The city and companies also are working to diversify within the energy industry.
To that effort, the city bought 160 acres just south of Interstate 40 and developed it as an industrial park.
“The city gave away or nearly gave away a lot of the property sites,” city councilman and longtime Elk City resident Tom Mike Johnson said. “I can't believe how quickly that built up. That cost the city a lot of money and it isn't generating much sales tax revenue, but those jobs are supporting families that have moved here, and those jobs are not just jobs in the field.”
Elk City-based Superior Fabrication Inc. began in 1997 by supplying parts for natural gas production in the Elk City area. The company since has expanded to 277 employees at three locations — including more than 200 in Elk City's industrial park — and is now manufacturing parts for oil and natural gas production for companies throughout the country and world.
“One thing that has helped us is that we can switch easily between equipment that treats natural gas and equipment that treats liquids,” Lakey said. “When the price of natural gas goes back up, we'll be positioned to make more of that product when the demand is there.”
Onward and upward
While Elk City residents already are preparing for the next downturn, they are hopeful that things will be different this time around.
There are some signs that the current growth could continue well into the future.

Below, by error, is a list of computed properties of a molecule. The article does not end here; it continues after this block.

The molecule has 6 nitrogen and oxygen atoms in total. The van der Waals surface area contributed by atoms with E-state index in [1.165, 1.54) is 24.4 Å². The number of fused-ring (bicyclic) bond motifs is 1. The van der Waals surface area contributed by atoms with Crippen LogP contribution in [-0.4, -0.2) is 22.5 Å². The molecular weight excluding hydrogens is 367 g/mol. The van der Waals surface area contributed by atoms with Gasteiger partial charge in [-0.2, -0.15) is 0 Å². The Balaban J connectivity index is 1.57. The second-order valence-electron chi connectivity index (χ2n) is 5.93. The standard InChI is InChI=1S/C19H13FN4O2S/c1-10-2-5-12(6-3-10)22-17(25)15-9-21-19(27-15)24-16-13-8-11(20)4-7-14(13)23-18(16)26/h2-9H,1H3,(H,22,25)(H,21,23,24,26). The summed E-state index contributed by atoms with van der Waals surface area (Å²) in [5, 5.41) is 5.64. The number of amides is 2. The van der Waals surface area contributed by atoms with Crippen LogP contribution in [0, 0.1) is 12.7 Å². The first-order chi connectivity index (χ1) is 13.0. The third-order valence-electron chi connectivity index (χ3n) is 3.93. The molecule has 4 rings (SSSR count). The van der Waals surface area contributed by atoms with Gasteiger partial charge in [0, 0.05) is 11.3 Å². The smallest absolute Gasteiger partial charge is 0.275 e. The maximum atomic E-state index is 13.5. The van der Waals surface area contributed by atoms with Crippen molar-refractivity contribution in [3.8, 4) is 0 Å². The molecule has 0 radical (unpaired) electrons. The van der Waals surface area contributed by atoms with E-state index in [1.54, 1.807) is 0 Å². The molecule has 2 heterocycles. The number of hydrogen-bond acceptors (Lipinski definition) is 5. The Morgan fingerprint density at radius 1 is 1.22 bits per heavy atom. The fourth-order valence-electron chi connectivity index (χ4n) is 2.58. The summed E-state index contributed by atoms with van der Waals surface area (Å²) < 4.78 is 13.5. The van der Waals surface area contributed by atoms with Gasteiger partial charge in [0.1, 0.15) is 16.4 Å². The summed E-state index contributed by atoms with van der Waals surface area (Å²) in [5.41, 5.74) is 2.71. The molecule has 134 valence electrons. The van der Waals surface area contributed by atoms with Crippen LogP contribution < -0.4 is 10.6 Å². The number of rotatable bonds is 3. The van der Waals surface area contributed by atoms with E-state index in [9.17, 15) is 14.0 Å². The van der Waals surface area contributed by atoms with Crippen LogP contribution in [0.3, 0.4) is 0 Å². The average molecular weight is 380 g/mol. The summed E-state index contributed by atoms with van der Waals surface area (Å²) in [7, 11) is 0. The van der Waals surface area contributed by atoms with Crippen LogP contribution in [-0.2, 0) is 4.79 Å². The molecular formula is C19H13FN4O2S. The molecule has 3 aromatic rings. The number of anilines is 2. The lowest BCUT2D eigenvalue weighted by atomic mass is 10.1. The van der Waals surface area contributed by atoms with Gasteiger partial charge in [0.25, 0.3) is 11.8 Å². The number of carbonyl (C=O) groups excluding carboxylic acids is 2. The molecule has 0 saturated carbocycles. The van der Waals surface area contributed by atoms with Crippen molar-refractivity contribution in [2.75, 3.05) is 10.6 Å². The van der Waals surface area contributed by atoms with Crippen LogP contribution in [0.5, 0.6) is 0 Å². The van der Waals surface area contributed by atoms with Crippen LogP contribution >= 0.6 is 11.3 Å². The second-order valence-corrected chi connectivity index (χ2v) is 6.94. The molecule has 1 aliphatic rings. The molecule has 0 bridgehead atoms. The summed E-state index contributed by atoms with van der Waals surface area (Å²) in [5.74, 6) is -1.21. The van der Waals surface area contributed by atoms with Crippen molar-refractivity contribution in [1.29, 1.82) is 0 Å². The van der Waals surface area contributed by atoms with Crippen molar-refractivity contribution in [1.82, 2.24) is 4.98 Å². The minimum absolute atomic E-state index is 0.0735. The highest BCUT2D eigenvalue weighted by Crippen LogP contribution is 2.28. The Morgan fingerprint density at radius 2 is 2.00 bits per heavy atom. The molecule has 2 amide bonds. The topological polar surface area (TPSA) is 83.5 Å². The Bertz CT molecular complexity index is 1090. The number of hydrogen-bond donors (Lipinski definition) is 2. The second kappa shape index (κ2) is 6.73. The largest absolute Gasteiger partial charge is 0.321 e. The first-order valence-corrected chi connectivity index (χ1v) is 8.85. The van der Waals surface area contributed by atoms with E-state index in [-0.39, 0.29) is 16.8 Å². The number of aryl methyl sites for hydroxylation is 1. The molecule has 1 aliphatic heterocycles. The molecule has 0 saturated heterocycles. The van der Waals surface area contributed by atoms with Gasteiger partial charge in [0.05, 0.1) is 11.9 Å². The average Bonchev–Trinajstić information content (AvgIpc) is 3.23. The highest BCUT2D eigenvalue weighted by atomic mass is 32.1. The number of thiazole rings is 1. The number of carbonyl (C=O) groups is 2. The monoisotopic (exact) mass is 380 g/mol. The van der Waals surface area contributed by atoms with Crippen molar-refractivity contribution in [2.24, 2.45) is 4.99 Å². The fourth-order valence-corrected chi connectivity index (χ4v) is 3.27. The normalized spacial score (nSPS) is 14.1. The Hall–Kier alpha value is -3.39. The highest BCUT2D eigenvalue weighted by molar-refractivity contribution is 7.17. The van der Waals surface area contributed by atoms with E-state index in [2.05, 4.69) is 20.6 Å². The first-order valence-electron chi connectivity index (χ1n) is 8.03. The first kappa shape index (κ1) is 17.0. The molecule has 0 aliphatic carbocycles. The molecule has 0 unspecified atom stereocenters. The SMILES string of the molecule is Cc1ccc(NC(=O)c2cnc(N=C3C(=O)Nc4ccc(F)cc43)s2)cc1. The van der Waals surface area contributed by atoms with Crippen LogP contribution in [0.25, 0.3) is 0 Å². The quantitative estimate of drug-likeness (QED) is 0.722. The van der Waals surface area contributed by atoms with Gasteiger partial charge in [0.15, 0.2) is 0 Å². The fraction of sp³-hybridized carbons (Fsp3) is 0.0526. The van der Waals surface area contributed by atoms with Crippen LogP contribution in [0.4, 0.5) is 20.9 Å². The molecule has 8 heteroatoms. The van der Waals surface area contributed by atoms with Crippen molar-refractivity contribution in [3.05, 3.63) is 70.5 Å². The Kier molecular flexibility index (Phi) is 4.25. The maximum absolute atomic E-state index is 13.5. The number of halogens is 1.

Apache Corp. recently completed its purchase of western Oklahoma acreage from Cordilla Energy Partners.
With the deal, Apache now operates about 1,125 wells in the area and will have 25 rigs searching for oil by the end of the summer. The company has identified another 10,000 potential well sites in the area, said Larry J. Bledsoe, Apache's district production manager in Elk City.
At a rate of about 250 wells a year, the company could be active in the area for another four decades.
“We have nothing now compared to what it could be,” Bledsoe said.
Houston-based Linn Energy also has a large presence in Elk City, operating 800 to 900 wells in the area. The company said it plans to invest $500 million to $600 million in wells between Elk City and Shamrock, Texas — 55 miles away — over the next few years. Its district office supports 59 Linn employees and 23 contract workers every day.
“We're really committed here,” said Paul Lamle, Linn Energy's district production superintendent in Elk City.
The jobs and money have returned to western Oklahoma, but for many residents throughout the area, the look is decidedly different.
Marjorie Anderson now runs Elk City's Homestead Title & Closing LLC. In her experience, there is far more money in western Oklahoma than most people realize. But the people who have been through the bust have learned from previous busts, she said.
“People who are third-generation oil are invested in banks and in land. They are using their money wisely,” she said.